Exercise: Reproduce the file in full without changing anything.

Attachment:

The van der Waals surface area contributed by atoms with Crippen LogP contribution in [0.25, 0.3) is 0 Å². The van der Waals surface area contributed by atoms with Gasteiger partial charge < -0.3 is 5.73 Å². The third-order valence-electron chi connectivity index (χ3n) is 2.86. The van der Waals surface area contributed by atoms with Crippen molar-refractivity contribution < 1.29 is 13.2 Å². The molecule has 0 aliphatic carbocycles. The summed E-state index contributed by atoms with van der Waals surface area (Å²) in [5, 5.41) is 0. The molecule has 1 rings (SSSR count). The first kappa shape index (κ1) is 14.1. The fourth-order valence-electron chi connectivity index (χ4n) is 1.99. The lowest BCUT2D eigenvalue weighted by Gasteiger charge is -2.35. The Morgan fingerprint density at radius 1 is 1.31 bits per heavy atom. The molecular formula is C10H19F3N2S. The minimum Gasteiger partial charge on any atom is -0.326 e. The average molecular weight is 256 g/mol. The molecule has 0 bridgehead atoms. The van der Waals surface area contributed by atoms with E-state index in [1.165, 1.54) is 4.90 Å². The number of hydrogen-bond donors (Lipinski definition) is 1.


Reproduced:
The van der Waals surface area contributed by atoms with Crippen LogP contribution in [0.25, 0.3) is 0 Å². The van der Waals surface area contributed by atoms with Gasteiger partial charge < -0.3 is 5.73 Å². The third-order valence-electron chi connectivity index (χ3n) is 2.86. The van der Waals surface area contributed by atoms with Crippen molar-refractivity contribution < 1.29 is 13.2 Å². The molecule has 0 aliphatic carbocycles. The summed E-state index contributed by atoms with van der Waals surface area (Å²) in [5, 5.41) is 0. The molecule has 1 rings (SSSR count). The first kappa shape index (κ1) is 14.1. The fourth-order valence-electron chi connectivity index (χ4n) is 1.99. The lowest BCUT2D eigenvalue weighted by Gasteiger charge is -2.35. The Morgan fingerprint density at radius 1 is 1.31 bits per heavy atom. The molecular formula is C10H19F3N2S. The minimum Gasteiger partial charge on any atom is -0.326 e. The average molecular weight is 256 g/mol. The molecule has 0 bridgehead atoms. The van der Waals surface area contributed by atoms with E-state index in [1.165, 1.54) is 4.90 Å². The number of hydrogen-bond donors (Lipinski definition) is 1.